By Constance Kellough, who will be presenting Innerbody Meditation at Hollyhock on July 12-16, 2017.
There are many different meditation practices originating from various spiritual and secular traditions. Most, however, stress the importance of quieting the compulsive thinking mind, which wanders on average 50 times in 5 minutes. This on-going thinking (which is often unsettling, non- productive and not related to what we are experiencing in the present moment) usually emanates from some level of egoic fear and pulls us into the past or into the future.
So instead, we may crave to experience blessed stillness. Why? Because stillness is our natural state; it’s our essential self.
Stillness rises on its own when there is no thought. Eckhart Tolle has said, “Stillness is the language God speaks.”
So how does stillness relate to love? It has been said, “Be still and know that I am God.” Because God is love, one could also say, “Be still and know that I am love.”
When two people are authentically themselves in a state of stillness (some call it “presence”) with one another, they are in a state of love.
Set your life on fire. Seek those who fan your flames. – Jalaluddin Rumi
Wherever you are, please take a few slow, deep breaths into your
belly. Feel your whole body, from your feet all the way up to the
crown of your head, and then down to your fingertips. Please relax any tension you feel and let yourself be. Using each inhalation to open your body and create inner space, welcome everything you’re thinking, feeling and experiencing here in this moment. Please be present to your body and your breath.
Before any form of external commitment can begin or remain healthy, we have to commit to being true to ourselves completely. Until we commit to ourselves – to saying our deeper feelings, values, needs and aspirations matter now – our personal and professional commitments will always result in stress, confusion, struggle or heartache, especially our intimate relationships. If you’re currently having trouble committing to an intimate relationship, it’s important to be kind to yourself as you navigate your next steps. You are feeling this way for a reason. No one wants to feel insecure, fearful, owned, controlled or limited in a partnership. However, it is equally important to become aware of why you feel as you do. For this reason, it’s empowering to know that the main reason we struggle with commitment, whether we’re starting a new relationship or questioning an existing one, is because we still have not fully committed to ourselves, which ultimately entails learning to value and be true to ourselves in all our interactions. This is a major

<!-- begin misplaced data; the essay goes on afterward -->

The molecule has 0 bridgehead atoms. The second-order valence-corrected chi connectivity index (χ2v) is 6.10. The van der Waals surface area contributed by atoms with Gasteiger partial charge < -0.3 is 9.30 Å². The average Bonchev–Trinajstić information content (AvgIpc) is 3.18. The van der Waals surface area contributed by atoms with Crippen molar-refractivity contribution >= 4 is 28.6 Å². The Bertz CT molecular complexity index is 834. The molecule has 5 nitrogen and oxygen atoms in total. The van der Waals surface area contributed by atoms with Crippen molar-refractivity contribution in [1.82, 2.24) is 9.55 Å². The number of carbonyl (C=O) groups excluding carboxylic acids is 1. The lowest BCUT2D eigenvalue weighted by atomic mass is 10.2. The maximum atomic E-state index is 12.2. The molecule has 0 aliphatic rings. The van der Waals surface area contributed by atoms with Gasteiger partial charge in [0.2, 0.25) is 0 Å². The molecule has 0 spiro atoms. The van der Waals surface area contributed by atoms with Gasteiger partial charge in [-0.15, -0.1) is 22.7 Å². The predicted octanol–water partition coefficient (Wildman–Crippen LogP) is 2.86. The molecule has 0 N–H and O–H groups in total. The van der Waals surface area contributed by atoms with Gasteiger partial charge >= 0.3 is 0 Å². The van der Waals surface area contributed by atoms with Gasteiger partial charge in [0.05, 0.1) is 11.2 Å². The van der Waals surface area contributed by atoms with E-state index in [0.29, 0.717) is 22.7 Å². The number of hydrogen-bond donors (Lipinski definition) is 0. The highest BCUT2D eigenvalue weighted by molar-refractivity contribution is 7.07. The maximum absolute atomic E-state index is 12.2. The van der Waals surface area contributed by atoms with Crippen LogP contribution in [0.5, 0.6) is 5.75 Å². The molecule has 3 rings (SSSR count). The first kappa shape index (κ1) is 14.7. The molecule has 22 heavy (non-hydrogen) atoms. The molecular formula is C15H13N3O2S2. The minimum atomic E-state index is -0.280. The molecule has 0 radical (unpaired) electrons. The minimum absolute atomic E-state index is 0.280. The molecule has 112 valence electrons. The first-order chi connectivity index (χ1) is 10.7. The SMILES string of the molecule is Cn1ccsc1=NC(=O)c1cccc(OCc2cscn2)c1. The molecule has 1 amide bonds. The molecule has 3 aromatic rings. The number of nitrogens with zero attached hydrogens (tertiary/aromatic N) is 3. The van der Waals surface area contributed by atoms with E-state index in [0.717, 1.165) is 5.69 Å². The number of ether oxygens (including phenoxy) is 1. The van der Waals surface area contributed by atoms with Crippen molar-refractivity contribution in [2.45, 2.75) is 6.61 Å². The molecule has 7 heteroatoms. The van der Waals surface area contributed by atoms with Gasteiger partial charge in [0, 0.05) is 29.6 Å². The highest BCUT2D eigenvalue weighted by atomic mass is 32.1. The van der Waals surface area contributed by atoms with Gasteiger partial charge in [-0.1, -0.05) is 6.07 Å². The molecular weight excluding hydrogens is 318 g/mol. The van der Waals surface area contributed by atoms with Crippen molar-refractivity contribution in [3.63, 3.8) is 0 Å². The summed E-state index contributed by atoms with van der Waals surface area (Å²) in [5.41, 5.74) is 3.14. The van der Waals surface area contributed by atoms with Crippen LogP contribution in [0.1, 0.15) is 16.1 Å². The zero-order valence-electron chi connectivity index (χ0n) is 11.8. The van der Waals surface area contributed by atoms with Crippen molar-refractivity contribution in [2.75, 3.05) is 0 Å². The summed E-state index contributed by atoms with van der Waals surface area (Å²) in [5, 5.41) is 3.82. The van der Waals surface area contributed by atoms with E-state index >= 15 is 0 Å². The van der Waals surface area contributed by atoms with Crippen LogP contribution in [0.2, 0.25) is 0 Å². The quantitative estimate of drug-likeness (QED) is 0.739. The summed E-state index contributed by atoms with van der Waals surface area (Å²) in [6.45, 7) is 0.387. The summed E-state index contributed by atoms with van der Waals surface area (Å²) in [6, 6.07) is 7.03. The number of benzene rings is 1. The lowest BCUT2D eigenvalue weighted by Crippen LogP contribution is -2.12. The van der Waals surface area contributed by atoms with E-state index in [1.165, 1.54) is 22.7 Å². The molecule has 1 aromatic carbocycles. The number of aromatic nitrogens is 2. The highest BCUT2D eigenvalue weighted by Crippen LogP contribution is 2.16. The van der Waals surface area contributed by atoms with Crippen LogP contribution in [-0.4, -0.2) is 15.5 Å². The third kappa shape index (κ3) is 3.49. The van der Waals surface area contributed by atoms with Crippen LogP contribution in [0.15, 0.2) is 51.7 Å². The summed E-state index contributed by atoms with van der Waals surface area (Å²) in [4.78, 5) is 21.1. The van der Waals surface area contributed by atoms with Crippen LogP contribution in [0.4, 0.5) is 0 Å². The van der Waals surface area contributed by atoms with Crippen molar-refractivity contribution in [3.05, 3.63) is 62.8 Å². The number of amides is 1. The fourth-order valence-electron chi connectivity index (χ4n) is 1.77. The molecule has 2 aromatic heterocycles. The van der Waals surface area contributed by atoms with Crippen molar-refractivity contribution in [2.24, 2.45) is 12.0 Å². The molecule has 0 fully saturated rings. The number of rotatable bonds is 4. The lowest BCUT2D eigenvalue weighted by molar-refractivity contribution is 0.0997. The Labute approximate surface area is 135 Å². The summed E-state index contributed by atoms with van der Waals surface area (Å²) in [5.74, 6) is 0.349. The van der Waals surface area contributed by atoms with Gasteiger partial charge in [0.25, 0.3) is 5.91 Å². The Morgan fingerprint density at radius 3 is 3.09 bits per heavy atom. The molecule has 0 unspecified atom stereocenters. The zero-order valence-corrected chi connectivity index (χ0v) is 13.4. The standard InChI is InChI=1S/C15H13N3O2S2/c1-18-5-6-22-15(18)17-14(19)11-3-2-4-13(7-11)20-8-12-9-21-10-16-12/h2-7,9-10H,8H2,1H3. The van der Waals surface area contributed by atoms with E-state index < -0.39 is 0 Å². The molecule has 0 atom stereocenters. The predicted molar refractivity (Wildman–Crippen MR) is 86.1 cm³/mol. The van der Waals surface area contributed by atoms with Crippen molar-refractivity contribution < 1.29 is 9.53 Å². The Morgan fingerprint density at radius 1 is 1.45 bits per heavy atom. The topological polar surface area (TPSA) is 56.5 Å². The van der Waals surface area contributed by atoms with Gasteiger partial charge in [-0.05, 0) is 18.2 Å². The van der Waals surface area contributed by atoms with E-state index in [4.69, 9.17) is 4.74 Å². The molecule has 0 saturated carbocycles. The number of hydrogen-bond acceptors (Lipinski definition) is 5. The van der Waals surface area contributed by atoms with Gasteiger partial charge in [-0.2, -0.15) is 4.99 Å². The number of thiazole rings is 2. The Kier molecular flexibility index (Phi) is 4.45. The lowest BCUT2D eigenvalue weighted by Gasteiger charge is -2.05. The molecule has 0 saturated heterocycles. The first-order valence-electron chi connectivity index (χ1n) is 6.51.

challenge for all of us, but it’s the only road to lasting peace,
happiness and freedom – whether we’re seeking lasting
true love or not. Continue reading Healthy Commitment to Self and Other→
As of late I’ve been asked… “How can I get more clear on what I want and really define my dream or next step?”
So, today i will share with you a simple practice to help you lift the veil and begin to find that clarity of vision you may be seeking!
Step 1: Start
“The only thing worse than starting something and failing… is not starting something” – Seth Godin
Bring yourself into a ritual space by first burning a little sage or incense and lighting a candle. Sit down, close your eyes and take a few deep slow breaths. Then ask yourself what would I do if money was no object and I had all the time in the world? Pause, slow down and listen to what arises. Spend some time here to connect to the yearning in your heart. Give space for the dream to start to crystallize.
Alan Clements is an author, activist and meditation teacher and trained with Mahasi Sayadaw and U Pandita in Burma. He is passionate about humans rights and has been a long-time supporter of Burma’s nonviolent campaign for freedom, justice, and democracy. Alan co-authored The Voice of Hope, a collection of conversations with Burma’s Nobel Peace Laureate, Aung San Suu Kyi.
It is a personal passion of mine to bring our spiritual practice into the world, so I was looking forward to hearing the insights of someone who has fully lived a potent combination of spiritual practice and social change.
By Sandra Wallin, director of Chiron’s Way Centre.Sandra will be co-presenting Horse Wisdom in Vancouver on Sept 17, 2017.
Horses have inspired artists throughout the ages and in turn, those of us who look upon their art are captivated by the beauty and majesty of the horse. The cave drawings in Lascaux, Leonardo’s sculptures, and the finger paintings that adorn kindergarten classrooms, created by little girls who dream of being a horse.
What I want to share however, is a new way of looking at horses, through stories that pay homage to the master artist in each horse. Instead of the painted, they are now the painters, transforming the at times tattered canvas of the human spirit into glowing masterpieces, alive with the colours of love, compassion and joy.
The Sounds In Silence:
My first story begins wrapped in the grey mist of a wet, west coast day. It was drizzling and overcast as I went out to groom the horses. Standing beside them in the shelter it seemed as though the world stood still. The clouds hovered atop our little mountain, shutting out the sounds from far away, creating a quiet symphony of the little sounds that often go unnoticed … the drips falling from leaf to leaf, the wonderful sound of horses chewing, my own contented sigh.